Hi! I've been away from blogging on these subjects for a little while now, but yesterday's posting brought me back a little. To ease myself back in, I'll start with a few definitions.
Atheist - For the purposes of this blog, an atheist is a person who denies the gods of other people. This is a slightly different definition than the one used by many self-professed atheists. For one thing, it includes the sort of monotheists who have created so many problems in the world today by declaring that only their own god is worthy of worship (and therefore is the only god, as such). It does not include those people who think of themselves as "atheists" (or, more frequently, as "agnostics") who have no experience of the gods themselves, but remain open to the idea that such experiences might not necessarily be delusions.
God - An entity worthy of worship. This means that an entity who is a god to one person may not be so to another. See also Un-god.
Sacred - Something devoted to the benefit of the gods or un-gods rather than human society.
Sacrifice - To make something sacred.
Un-god - An entity whose interests are not naturally in line with humans', but who might be convinced to work on the behalf of humans.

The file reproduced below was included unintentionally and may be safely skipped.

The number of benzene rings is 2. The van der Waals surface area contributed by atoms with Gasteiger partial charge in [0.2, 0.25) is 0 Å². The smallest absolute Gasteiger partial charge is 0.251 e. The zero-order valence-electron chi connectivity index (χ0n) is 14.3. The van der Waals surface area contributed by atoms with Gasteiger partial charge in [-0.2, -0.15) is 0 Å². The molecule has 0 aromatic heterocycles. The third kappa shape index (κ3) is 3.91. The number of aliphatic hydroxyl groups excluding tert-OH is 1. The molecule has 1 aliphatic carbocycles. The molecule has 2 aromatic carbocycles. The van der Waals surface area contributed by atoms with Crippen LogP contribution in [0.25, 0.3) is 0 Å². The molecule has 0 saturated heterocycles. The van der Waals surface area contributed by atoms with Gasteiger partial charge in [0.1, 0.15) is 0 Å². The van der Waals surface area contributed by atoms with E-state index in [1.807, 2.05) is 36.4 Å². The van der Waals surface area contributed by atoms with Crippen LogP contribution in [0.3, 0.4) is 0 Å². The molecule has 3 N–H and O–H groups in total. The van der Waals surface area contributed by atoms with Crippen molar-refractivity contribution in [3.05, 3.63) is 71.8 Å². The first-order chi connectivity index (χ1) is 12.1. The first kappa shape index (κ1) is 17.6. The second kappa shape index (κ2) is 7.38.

Werewolf - The big definition. A werewolf is a participant in a "secret" society (it does not have to be secret in the mundane sense of the term; it only needs to be explicitly initiatory and exclusive of non-initiates) focused on the boundaries between life and death. These initiations can be formal or informal (one such ceremony recorded involved a werewolf breathing into a glass of beer, saying a few words, and the prospect drinking from the glass; at the other extreme, initiations can involve kidnapping and week-long ordeals), but are absolute. Not all such societies use the symbol of the wolf, but that is an extremely common symbol related to the societies in Europe (as well as parts of North America). Those werewolf societies that do use the symbol of the wolf, which again is the majority, will always identify with wolves in some sense, whether that is as literal wolves or as embodiments of the cultural image of the wolf (such as "outlawry" or "ravager"; more recently, this would include "in-group loyalty" and "subcultural outsider", rather than necessarily outlawry as such - the image of the "outlaw biker" is particularly powerful here!). They might express that identity through wolfish costume, hairstyle, or vocalizations such as battle cries that resemble wolfish howls. Even those societies that do not use the symbol of the wolf almost always identify with these same cultural associations. Most of the societies also make use of cannibalistic symbolism (and there is disputed evidence indicating that at times the symbols become literalized in some places). In many (but not all) cases, the societies also involve violent activities, whether as bandit-outlaws or as warriors of society - or, more frequently, as both!
Worship - Devotion and adoration. This is frequently expressed through sacred ritual and sacrificial giving, but tends to expand into other aspects of the worshiper's life.